Here’s a post about yucca by Danny Running Bear, who directs the native arts program at Terrasante Village near Tucson, Arizona. Danny is a regular contributor to the Food Conspiracy Co-op’s “Community News.” Yucca is an important crop to native peoples, and is used as food and in products like clothing, rope and even shampoo.
At the climax of Kinaalda, the four-day-long Dineh beauty way becoming-woman ceremony, a chosen woman washes the hair of the girl reaching her first moontime. The shampooing not only brings out the shine of womanhood in the maturing girl’s long black hair; it is also a reminder of her purity and of her bond with the plant world.
This shampoo is prepared from the root of the yucca plant. Yucca, in its many varieties, grows throughout the U.S. southwest—in our area, mainly in the hills and mountains. It’s the one with the radial cluster of bayonet-shaped leaves, which eventually shoots up tall flowering stalks.
To make shampoo or soap, the root of yucca is dug up fresh and pounded on a mano and metate until the sudsy juice flows out. If the root is dry, it is first soaked in hot water until it swells up.
For human beings to go on, the spirits must be fed. Ceremonies like Kinaalda are their delicious food. And if girls are to become clearheaded, strong women, empowered to carry on hozhone, the beauty way, they must have a proper soap with which to purify themselves. In order to have this, humans must take care of the yuccas.
I’itoi—Elder Brother, creator being, wily medicine man, who yet dwells in a cave in the sacred mountain—stands in the entrance of a labyrinth. Depictions of this “man-in-the-maze” appear throughout the nation of the Tohono O’odham, the ‘desert people’ of southern Arizona. One of the things his travels through this labyrinth represents is our journey through life: with its twists and turns, dead ends and backtracks—eventually reaching the center, the portal to the next life. One of the places the man-in-the-maze motif frequently appears is in world-class Tohono O’odham baskets.
These striking, sometimes watertight baskets are woven from yucca leaves (as well as beargrass). I’itoi often appears in red, the natural color of the banana yucca roots woven in to create his likeness. (Devil’s claw, another of our desert plants, forms the black maze).
Without fire, humans might still survive. But life would be cold, the night dark, food bland, and there would be no smoke to carry our prayers on. Once again, it’s yucca to the rescue. In the U.S. Southwest, an ember is traditionally born by drilling one stick into another. The flowering stalk of yucca is used for these firesticks.
There is a group of stars in the heavens to remind the people of this precious gift of fire and our ability to make it. It is within the constellation Anglos call Orion. The Ute people of the southwest instead see firesticks. The three equally spaced, equally bright stars (Orion’s belt) are the ember-holes in the stick-drilled-into, or fireboard—the female part. Directly into the middle hole, at an angle, goes a straight line of fainter stars (Orion’s sword). This is the spindle stick—the male part—which drills into the fireboard. According to the native conception, the female and male come together to bring fire into the world. The firesticks are plain to see in our winter night sky.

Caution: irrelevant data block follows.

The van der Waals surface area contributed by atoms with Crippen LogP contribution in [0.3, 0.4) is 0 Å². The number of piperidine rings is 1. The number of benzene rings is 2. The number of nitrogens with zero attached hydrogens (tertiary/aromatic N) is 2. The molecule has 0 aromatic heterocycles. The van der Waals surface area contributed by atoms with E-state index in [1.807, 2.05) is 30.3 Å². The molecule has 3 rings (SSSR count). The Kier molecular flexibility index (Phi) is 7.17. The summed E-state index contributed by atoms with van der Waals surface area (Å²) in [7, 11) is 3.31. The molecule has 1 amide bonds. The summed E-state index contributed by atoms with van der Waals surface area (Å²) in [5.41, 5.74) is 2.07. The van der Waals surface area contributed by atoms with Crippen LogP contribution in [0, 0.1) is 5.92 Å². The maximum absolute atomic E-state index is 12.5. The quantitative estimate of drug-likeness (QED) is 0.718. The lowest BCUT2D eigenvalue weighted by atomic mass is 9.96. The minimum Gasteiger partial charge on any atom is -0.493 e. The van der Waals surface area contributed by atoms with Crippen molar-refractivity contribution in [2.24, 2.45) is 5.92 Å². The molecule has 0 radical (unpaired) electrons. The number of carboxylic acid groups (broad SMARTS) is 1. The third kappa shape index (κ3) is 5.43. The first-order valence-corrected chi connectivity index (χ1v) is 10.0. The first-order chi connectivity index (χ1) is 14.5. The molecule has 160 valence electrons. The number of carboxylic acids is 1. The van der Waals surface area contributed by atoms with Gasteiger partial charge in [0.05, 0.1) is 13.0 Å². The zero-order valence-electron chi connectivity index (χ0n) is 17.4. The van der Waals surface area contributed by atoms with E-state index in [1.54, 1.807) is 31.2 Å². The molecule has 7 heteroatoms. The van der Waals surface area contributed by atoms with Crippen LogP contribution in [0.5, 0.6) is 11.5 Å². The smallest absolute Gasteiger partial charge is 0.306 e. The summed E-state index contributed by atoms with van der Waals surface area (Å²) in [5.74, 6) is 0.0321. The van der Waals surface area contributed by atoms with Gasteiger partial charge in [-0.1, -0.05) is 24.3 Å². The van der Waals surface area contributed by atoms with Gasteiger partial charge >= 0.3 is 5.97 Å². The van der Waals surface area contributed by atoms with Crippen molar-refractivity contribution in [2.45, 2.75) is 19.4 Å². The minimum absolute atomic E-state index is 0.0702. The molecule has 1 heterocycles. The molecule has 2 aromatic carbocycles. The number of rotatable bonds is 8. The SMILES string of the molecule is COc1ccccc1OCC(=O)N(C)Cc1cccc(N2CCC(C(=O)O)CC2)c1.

Clothing and rope also sustain us. The fibers of yucca leaves are twisted into cordage and woven into sandals and other clothing. Net carrying bags, hunting bowstrings, and trap triggers are some of the many other items traditionally made from yucca fibers. The leaves are pounded when green to take out the fibers which are then twisted into cordage or yarn; if dry, the leaves are soaked for a time in hot water before further processing.
Paintbrushes are also created by pounding the end of a yucca leaf. Traditional pottery and other objects are decorated using these brushes.
The fruit of the banana yucca is roasted then eaten. It tastes a bit like squash. The sweet shoots of the flowering stalk are also edible.
As a folk medicine, yucca root tea is drunk for arthritis and other inflammations.
The flowering stalk of yucca—in particular, the sotol variety—makes a very strong yet very lightweight and handsome walking stick or cane. A sweet-sounding flute can also be made from the hollowed-out flowering stalk.
These same stalks can also be used to build indigenous shelters such as wickiups and guatos. Finally, the coal-black seeds make nice beads for necklaces and bracelets.
This completes our tour of the yucca superstore. We have seen many attractive and useful items in each department: cosmetics, clothing, food, pharmacy, musical instruments, building materials, art supplies, housewares, camping, jewelry and more.
But aside from Native Americans, some wild animals and insects, a handful of ethnobotanists, and a sprinkling of oddball desert-dwellers, who could care less about yucca? How could a knife-sharp plant growing in the burning desert possibly sustain the rest of us?
This is how: on the backs of the legends and in the spirit-nourishment of the ceremonies; through the craftspeoples’ soul-designs woven into the baskets and painted on the pots; in the hypnotic sight of her mystical shape, black against the purple desert twilight; in the twinkle of the ancestors’ campfires burning in the night sky; in the glow of a young woman, proud with her responsibility to keep the old ways; in the sound of a flute’s heart-lifting song drifting across the universe….
In all these ways, and many more, yucca can help us remember the world.
As long as we can remember the world, we will never forget how to care for her. And if we care for her, she may be willing to continue to shelter, feed and clothe our spirits as well as our bodies for many generations to come.